Abrahams describes the lack of intensified commitment in the black middle class as we see a defeated air hangs over Dr. This consolidates the point Abrahams is making whether they try to help their people in a philanthropic manner in their professional capacity as doctors or teachers or suffers an overwhelming identity crisis, what members of the black middle-class have in common with each other is their political neutralization.

Such a critique strikes deeply at the pre-war dominant liberal strategy, which, as we have seen, regarded the creation of a black middle-class as a key element in its cautious politics of reform. For Abrahams, who saw little reform and much of its opposite in the rise of Afrikaner nationalism, this strategy, like Dr. Mini himself, is hopelessly ineffectual. The focus of the novel is elsewhere, on the black working-class. The shift is away from the weaknesses and contradictions of the white, middle-class milieu of Song of the City to a politics unencumbered by the restraining claims of a discredited project in Mine Boy.

Michael Wade in Peter Abrahams forcefully argues that: Mine Boy is a proletarian novel whose plot displays a Marxist perspective on life. It is proletarian in the sense that it is about members of the working class and consciously stresses the idea that the conflicts and difficulties of the Africans in town life in South Africa have their basis in the class struggle.

It contends that the problems of white workers are fundamentally similar. These two groups share a common interest; when they recognize this and act together they will overcome their problems Xuma pits his strength against the mine.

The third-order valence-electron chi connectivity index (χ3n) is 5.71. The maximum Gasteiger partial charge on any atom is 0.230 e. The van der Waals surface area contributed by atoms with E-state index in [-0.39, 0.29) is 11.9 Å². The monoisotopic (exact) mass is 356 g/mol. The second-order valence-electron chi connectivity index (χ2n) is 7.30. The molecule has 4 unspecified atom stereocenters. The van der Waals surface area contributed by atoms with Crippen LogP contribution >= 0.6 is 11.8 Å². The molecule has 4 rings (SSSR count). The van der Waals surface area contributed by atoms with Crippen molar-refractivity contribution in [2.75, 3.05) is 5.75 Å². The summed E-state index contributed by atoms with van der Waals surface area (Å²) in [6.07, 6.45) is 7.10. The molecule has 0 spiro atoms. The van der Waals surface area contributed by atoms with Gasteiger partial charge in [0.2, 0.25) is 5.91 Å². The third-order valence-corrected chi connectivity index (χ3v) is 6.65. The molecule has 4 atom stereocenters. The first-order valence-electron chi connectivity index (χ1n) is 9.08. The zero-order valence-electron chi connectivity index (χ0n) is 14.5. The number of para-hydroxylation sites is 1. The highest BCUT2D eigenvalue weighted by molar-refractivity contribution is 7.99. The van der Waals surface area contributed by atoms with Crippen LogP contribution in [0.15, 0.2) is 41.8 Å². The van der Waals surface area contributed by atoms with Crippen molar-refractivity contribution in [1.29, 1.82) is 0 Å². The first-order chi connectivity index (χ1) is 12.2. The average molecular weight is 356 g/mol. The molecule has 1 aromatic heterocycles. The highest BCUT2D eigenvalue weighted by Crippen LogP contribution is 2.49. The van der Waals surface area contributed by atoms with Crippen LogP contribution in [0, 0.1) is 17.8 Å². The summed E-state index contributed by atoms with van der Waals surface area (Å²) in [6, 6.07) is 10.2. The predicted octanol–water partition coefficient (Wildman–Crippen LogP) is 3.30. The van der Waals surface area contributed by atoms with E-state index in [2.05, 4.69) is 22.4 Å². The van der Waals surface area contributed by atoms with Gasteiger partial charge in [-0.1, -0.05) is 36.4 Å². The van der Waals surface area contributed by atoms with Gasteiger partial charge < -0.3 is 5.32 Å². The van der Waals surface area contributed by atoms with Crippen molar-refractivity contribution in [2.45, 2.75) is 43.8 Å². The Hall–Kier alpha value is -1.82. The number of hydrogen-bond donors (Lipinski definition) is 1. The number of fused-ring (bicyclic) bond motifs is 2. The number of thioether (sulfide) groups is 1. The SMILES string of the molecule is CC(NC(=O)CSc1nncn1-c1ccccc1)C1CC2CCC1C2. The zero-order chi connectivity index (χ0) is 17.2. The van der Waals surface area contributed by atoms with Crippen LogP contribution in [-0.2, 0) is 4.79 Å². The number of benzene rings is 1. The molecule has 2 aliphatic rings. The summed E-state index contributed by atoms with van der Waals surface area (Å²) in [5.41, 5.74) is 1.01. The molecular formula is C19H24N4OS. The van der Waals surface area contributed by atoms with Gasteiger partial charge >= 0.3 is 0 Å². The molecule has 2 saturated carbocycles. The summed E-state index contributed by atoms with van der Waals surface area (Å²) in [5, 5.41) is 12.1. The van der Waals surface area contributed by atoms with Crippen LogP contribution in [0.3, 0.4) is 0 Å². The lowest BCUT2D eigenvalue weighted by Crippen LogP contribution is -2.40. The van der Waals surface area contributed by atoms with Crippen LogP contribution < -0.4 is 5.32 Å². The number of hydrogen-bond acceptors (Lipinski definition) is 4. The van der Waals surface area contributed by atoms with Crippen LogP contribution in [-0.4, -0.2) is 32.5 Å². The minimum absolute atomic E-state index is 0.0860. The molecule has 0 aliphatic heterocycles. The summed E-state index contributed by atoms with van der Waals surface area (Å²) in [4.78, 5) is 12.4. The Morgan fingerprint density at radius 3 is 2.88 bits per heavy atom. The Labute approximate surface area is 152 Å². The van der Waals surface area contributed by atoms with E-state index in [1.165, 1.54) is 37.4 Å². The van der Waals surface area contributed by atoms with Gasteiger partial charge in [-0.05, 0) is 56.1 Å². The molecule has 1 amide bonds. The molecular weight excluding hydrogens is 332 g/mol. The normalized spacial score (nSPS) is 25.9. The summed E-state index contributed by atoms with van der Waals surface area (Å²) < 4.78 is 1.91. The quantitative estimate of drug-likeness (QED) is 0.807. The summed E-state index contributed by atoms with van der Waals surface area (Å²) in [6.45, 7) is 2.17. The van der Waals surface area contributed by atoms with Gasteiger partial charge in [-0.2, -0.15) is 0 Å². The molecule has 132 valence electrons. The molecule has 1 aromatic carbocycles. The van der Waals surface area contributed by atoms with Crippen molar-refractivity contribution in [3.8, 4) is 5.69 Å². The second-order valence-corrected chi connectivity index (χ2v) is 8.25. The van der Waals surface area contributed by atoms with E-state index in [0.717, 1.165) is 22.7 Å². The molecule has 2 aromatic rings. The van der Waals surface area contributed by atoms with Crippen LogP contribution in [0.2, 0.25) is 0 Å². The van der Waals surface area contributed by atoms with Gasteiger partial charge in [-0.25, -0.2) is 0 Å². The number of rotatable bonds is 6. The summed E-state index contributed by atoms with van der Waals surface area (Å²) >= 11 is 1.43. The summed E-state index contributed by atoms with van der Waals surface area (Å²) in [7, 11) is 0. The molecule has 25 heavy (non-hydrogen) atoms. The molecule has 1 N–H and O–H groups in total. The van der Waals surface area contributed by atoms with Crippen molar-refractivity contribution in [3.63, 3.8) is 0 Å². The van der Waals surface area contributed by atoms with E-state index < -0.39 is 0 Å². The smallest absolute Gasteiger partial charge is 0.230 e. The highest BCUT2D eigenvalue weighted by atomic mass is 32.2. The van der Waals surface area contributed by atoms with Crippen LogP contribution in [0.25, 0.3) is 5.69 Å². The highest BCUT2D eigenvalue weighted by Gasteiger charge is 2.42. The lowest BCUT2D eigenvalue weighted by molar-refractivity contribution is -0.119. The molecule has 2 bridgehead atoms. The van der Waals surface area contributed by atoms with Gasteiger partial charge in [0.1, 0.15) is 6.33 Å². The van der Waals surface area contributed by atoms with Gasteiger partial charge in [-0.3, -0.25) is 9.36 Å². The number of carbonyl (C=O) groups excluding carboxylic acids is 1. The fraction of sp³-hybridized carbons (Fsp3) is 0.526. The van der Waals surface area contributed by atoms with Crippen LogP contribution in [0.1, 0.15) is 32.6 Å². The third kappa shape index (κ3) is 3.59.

A truckload would go and another would come from the bowels of the earth and another would go. According to Nigerian scholar Kolawole Ogungbesan, Mine Boy became "the first African novel written in English to attract international attention. The plot follows a black miner, Xuma, as he goes through a number of struggles, including introduced disease from Europeans as well as political and social trauma.

Leah, an illegal beer brewer, gives him a place to live. Xuma is against the racist treatment of black Africans and fights it. Xuma becomes a successful miner, working for the supervisor Paddy. One of Leah's tenants, Johannes, and others, die in a mine accident and Xuma and Paddy lead a strike. Critic Sally-Anne Jackson focuses on the novel's thematic interest in the disease and trauma introduced by colonial rule.

Summers notes that the book does not mention "same sex pairings among migrant laborers" in the mines, although the practice of young men and boys becoming "wives of the mine" with older men is well known, and documented back to the s. From Wikipedia, the free encyclopedia.

For the hockey player nicknamed Mine Boy, see Alex Levinsky. Hidden categories: All stub articles. Namespaces Article Talk. Views Read Edit View history. Languages Add links. This page was last edited on 19 February , at By using this site, you agree to the Terms of Use and Privacy Policy.

This article about a South African novel is a stub. You can help Wikipedia by expanding it. Further suggestions might be found on the article's talk page.Print Wade, Michael. It was so and he was at home and at ease underground They passed the Criminal Law Amendment Act, , which made even a trivial law breaking a major offence.

Ellison bookended the or. This is a list of compositions by Reynaldo Hahn sorted by genre, date of composition, titles and scoring. Set in South Africa , the novel explores the stereotypes and institutions that discriminate against working-class black Africans.

You must be a man first and then a black man. They teach the newcomer how to protect himself, listen to his spurts of nostalgia about the countryside, and teach him how to see and hear in this new place. Revolvy Brain revolvybrain Lists of comedy television series episodes Revolvy Brain revolvybrain Television episodes Revolvy Brain revolvybrain.